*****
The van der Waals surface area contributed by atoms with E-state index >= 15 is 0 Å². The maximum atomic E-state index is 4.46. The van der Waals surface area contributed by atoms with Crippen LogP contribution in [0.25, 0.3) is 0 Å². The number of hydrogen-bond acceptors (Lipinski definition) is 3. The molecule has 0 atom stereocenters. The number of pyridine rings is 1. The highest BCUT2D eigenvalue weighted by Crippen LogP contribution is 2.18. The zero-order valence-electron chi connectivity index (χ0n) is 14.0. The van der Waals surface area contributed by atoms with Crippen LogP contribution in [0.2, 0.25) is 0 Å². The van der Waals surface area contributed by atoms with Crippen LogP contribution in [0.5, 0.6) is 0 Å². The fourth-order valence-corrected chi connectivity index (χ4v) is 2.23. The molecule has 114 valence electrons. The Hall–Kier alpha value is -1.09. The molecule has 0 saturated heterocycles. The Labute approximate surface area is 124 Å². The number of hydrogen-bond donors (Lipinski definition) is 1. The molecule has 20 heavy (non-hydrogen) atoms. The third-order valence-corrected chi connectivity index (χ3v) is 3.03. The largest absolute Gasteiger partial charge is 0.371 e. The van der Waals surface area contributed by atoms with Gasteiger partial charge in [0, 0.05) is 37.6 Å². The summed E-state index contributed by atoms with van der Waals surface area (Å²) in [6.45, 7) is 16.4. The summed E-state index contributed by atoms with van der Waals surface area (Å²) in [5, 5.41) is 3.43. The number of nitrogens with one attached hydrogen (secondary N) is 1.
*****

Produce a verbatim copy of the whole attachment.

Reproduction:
The van der Waals surface area contributed by atoms with E-state index >= 15 is 0 Å². The maximum atomic E-state index is 4.46. The van der Waals surface area contributed by atoms with Crippen LogP contribution in [0.25, 0.3) is 0 Å². The number of hydrogen-bond acceptors (Lipinski definition) is 3. The molecule has 0 atom stereocenters. The number of pyridine rings is 1. The highest BCUT2D eigenvalue weighted by Crippen LogP contribution is 2.18. The zero-order valence-electron chi connectivity index (χ0n) is 14.0. The van der Waals surface area contributed by atoms with Crippen LogP contribution in [0.2, 0.25) is 0 Å². The van der Waals surface area contributed by atoms with Crippen LogP contribution in [0.5, 0.6) is 0 Å². The fourth-order valence-corrected chi connectivity index (χ4v) is 2.23. The molecule has 114 valence electrons. The Hall–Kier alpha value is -1.09. The molecule has 0 saturated heterocycles. The Labute approximate surface area is 124 Å². The number of hydrogen-bond donors (Lipinski definition) is 1. The molecule has 20 heavy (non-hydrogen) atoms. The third-order valence-corrected chi connectivity index (χ3v) is 3.03. The largest absolute Gasteiger partial charge is 0.371 e. The van der Waals surface area contributed by atoms with Gasteiger partial charge in [0, 0.05) is 37.6 Å². The summed E-state index contributed by atoms with van der Waals surface area (Å²) in [6.45, 7) is 16.4. The summed E-state index contributed by atoms with van der Waals surface area (Å²) in [5, 5.41) is 3.43. The number of nitrogens with one attached hydrogen (secondary N) is 1.